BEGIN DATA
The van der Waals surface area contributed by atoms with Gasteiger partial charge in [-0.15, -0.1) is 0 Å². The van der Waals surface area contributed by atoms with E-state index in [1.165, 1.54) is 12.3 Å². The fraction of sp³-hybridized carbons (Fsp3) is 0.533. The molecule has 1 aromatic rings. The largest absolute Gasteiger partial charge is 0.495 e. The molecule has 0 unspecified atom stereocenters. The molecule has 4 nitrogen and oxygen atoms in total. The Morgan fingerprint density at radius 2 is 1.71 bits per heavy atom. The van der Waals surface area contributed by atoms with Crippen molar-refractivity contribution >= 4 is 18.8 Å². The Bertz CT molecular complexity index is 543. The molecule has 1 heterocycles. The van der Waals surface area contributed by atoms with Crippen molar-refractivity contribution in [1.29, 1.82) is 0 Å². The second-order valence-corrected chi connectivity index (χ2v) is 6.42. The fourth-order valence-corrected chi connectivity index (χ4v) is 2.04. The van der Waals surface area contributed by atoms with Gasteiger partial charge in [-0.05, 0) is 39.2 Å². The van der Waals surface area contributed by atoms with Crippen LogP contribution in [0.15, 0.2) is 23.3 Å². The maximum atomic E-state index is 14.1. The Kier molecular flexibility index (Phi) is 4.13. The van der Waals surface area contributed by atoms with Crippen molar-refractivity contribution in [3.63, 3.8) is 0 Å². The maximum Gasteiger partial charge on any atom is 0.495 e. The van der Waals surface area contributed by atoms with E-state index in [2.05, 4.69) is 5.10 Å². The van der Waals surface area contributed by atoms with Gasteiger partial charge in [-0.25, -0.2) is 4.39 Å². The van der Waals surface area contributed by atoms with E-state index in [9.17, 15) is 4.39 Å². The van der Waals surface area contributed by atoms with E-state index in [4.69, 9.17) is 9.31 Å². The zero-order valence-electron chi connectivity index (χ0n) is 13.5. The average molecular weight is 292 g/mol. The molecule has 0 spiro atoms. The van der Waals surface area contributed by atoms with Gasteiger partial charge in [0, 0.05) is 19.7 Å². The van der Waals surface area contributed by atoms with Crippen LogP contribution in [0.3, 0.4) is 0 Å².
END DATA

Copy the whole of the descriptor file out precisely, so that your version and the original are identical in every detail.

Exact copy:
The van der Waals surface area contributed by atoms with Gasteiger partial charge in [-0.15, -0.1) is 0 Å². The van der Waals surface area contributed by atoms with E-state index in [1.165, 1.54) is 12.3 Å². The fraction of sp³-hybridized carbons (Fsp3) is 0.533. The molecule has 1 aromatic rings. The largest absolute Gasteiger partial charge is 0.495 e. The molecule has 0 unspecified atom stereocenters. The molecule has 4 nitrogen and oxygen atoms in total. The Morgan fingerprint density at radius 2 is 1.71 bits per heavy atom. The van der Waals surface area contributed by atoms with Crippen molar-refractivity contribution >= 4 is 18.8 Å². The Bertz CT molecular complexity index is 543. The molecule has 1 heterocycles. The van der Waals surface area contributed by atoms with Crippen molar-refractivity contribution in [1.29, 1.82) is 0 Å². The second-order valence-corrected chi connectivity index (χ2v) is 6.42. The fourth-order valence-corrected chi connectivity index (χ4v) is 2.04. The van der Waals surface area contributed by atoms with Gasteiger partial charge in [-0.05, 0) is 39.2 Å². The van der Waals surface area contributed by atoms with Crippen LogP contribution in [0.15, 0.2) is 23.3 Å². The maximum atomic E-state index is 14.1. The Kier molecular flexibility index (Phi) is 4.13. The van der Waals surface area contributed by atoms with Crippen molar-refractivity contribution in [3.63, 3.8) is 0 Å². The maximum Gasteiger partial charge on any atom is 0.495 e. The van der Waals surface area contributed by atoms with E-state index in [2.05, 4.69) is 5.10 Å². The van der Waals surface area contributed by atoms with Gasteiger partial charge in [-0.25, -0.2) is 4.39 Å². The van der Waals surface area contributed by atoms with E-state index in [9.17, 15) is 4.39 Å². The van der Waals surface area contributed by atoms with E-state index in [4.69, 9.17) is 9.31 Å². The zero-order valence-electron chi connectivity index (χ0n) is 13.5. The average molecular weight is 292 g/mol. The molecule has 0 spiro atoms. The van der Waals surface area contributed by atoms with Gasteiger partial charge in [0, 0.05) is 19.7 Å². The van der Waals surface area contributed by atoms with Crippen LogP contribution in [0.3, 0.4) is 0 Å².